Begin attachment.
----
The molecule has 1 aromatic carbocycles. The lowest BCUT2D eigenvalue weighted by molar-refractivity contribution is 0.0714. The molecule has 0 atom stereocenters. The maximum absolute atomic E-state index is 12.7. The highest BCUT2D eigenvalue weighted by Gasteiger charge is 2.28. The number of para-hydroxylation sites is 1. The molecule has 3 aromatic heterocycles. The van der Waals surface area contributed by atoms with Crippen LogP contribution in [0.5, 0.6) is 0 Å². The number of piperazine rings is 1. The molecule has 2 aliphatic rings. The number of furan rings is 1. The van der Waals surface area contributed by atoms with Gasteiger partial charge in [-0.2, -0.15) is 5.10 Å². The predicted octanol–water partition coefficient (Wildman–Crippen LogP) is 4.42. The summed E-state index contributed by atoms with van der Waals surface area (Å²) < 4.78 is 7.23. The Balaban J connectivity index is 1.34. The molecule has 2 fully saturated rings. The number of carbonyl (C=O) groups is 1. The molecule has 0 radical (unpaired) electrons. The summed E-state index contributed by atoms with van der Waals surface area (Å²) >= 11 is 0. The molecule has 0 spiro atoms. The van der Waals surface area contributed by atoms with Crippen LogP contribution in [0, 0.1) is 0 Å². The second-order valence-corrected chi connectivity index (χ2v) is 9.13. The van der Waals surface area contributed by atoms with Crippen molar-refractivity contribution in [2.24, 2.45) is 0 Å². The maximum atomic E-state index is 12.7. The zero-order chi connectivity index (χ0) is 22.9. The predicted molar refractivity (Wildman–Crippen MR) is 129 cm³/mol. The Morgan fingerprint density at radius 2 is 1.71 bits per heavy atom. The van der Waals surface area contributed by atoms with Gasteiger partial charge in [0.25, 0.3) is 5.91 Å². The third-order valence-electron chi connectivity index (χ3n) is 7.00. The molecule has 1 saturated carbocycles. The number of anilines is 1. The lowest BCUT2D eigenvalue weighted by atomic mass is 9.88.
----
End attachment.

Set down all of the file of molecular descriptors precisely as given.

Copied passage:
The molecule has 1 aromatic carbocycles. The lowest BCUT2D eigenvalue weighted by molar-refractivity contribution is 0.0714. The molecule has 0 atom stereocenters. The maximum absolute atomic E-state index is 12.7. The highest BCUT2D eigenvalue weighted by Gasteiger charge is 2.28. The number of para-hydroxylation sites is 1. The molecule has 3 aromatic heterocycles. The van der Waals surface area contributed by atoms with Crippen LogP contribution in [0.5, 0.6) is 0 Å². The number of piperazine rings is 1. The molecule has 2 aliphatic rings. The number of furan rings is 1. The van der Waals surface area contributed by atoms with Gasteiger partial charge in [-0.2, -0.15) is 5.10 Å². The predicted octanol–water partition coefficient (Wildman–Crippen LogP) is 4.42. The summed E-state index contributed by atoms with van der Waals surface area (Å²) < 4.78 is 7.23. The Balaban J connectivity index is 1.34. The molecule has 2 fully saturated rings. The number of carbonyl (C=O) groups is 1. The molecule has 0 radical (unpaired) electrons. The summed E-state index contributed by atoms with van der Waals surface area (Å²) >= 11 is 0. The molecule has 0 spiro atoms. The van der Waals surface area contributed by atoms with Crippen LogP contribution in [0, 0.1) is 0 Å². The second-order valence-corrected chi connectivity index (χ2v) is 9.13. The van der Waals surface area contributed by atoms with Crippen molar-refractivity contribution in [2.24, 2.45) is 0 Å². The maximum atomic E-state index is 12.7. The zero-order chi connectivity index (χ0) is 22.9. The predicted molar refractivity (Wildman–Crippen MR) is 129 cm³/mol. The Morgan fingerprint density at radius 2 is 1.71 bits per heavy atom. The van der Waals surface area contributed by atoms with Gasteiger partial charge in [0.25, 0.3) is 5.91 Å². The third-order valence-electron chi connectivity index (χ3n) is 7.00. The molecule has 1 saturated carbocycles. The number of anilines is 1. The lowest BCUT2D eigenvalue weighted by atomic mass is 9.88.